The Last Minute 2016-17: The scramble continues
In the fifth edition of IiAS’ study on timelines of Annual General Meetings (AGMs) of S&P BSE 500 companies, we continue to conclude that there is a correlation between performance and the timing of the AGM: the later the AGM, the weaker the performance. IiAS believes corporate India can improve, and must be better structured to close their books, publish their annual reports, and hold their AGMs sooner. The Kotak Committee on Corporate Governance has taken the first step in addressing this by advocating that the top 100 listed companies by market capitalization hold their AGMs within five months of the financial year-end. If accepted, 28 of the top 100 companies which held their AGMs in September 2017 will need to advance their AGMs to comply with these provisions.
The 2017 season: September continues to be the busiest.
The month of September remains the busiest period for both corporate India and investors, a trend unchanged over the past five years. In FY17, 477 of the S&P BSE 500 companies reported a March year-end. 70% of these companies held their AGMs in August and September, with a little over half of these holding their AGMs in September 2017.
September AGMs are usually concentrated in the last two weeks. This inconveniences not just investors, but may also prevent directors serving on multiple boards from attending meetings for all of their companies.
Correlation with financial performance
The trend largely continues for the fifth year: companies holding their AGMs in September have the lowest median return on equity compared to the others.
The FY17 trend is an exception on account of public sector banks, which largely hold AGMs in June, having low ROEs in FY17 due to write-offs or provisioning for their non-performing loans. As a result, the median ROE of 10.8% in companies with June AGMs was lower than the median ROE of 11.4% for companies with September AGMs.
That the poorly performing companies hold AGMs in September is further corroborated by the fact that of the 54 companies that reported losses in FY17, 28 held their AGMs in September.
Debunking the ‘large and complex’ myth
IiAS contends that companies’ rationale of delaying holding their AGMs because of their large and complex size is untenable. By virtue of the being an S&P BSE 500 company, the businesses are naturally large and sufficiently complex. Yet, using the median total assets and gross sales as a proxy for complexity, we find that companies with AGMs in June and July are much larger and complex that those with AGMs in August and September. State Bank of India Limited held its AGM in June 2017 while Reliance Industries Limited held its AGM in July 2017. Therefore, size and complexity cannot be an impediment in holding AGMs sooner.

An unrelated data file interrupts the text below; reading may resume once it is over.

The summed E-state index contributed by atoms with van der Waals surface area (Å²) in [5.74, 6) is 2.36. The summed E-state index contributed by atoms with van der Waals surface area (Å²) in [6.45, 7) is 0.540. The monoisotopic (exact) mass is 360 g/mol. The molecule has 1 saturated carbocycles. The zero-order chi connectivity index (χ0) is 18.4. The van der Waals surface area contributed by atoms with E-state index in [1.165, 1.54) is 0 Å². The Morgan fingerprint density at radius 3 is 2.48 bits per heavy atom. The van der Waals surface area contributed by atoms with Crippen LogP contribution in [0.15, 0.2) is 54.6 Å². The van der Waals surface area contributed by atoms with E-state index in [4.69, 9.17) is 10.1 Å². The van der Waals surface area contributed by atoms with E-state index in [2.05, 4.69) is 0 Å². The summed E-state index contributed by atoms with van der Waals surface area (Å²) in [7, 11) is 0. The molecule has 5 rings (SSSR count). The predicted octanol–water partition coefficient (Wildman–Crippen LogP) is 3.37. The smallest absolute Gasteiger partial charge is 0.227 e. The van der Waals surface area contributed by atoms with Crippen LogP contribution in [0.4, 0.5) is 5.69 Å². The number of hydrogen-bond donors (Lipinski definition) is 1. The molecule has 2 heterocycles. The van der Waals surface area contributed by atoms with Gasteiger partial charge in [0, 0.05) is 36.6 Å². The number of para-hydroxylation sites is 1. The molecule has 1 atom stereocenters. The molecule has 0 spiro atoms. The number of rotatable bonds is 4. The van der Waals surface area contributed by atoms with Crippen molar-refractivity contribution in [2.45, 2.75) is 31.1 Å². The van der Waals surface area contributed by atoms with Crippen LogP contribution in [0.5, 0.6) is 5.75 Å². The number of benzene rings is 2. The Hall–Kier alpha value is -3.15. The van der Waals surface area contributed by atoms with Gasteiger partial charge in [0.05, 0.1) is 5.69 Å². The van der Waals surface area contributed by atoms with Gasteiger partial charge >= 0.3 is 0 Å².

Regulatory changes have not affected timelines
Two major regulatory changes – implementation of Ind AS accounting standards and mandatory auditor rotation - have not affected the distribution patterns of AGMs held in 2017, indicating that the scheduling of AGMs is probably just a question of intent. 416 companies out of 477 companies in the S&P BSE 500 with a March financial year end had to implement Ind AS accounting standards starting in FY17. Further, the window period for compliance with mandatory auditor rotation after two terms of five years each, defined by the Companies Act, 2013, expired in March 2017. Companies that had vintage auditors had to necessarily rotate them on expiry of the window period. Neither of these changes seem to have affected AGM scheduling.
Corporate India continues to delay holding its AGM. Perhaps, companies are hoping that the conversation with its shareholders over weak performance may well be mitigated by a better first quarter performance. Or, it may just as well be that companies are just negotiating a bit too much with their auditors. But, if 30% of S&P BSE 500 companies, encompassing multiple sectors and sizes, hold AGMs within four months of the financial year-end, there is no reason why the other 70% should not be able to do so.
Several countries including South Korea, Thailand, Italy, Singapore, Japan, have a shorter timeline as compared to India for company AGMs to be held. The Kotak Committee on Corporate Governance too has recommended a reduced timeline for the top 100 companies by market capitalization to hold their AGMs by 31 August 2018, i.e. within five months from the end of the next financial year. If ratified, 28 of the top 100 companies which held their AGMs in September 2017 will need to advance their AGMs to comply with these provisions.
Corporate India has done well on several governance agendas: this is one more that it needs to address.
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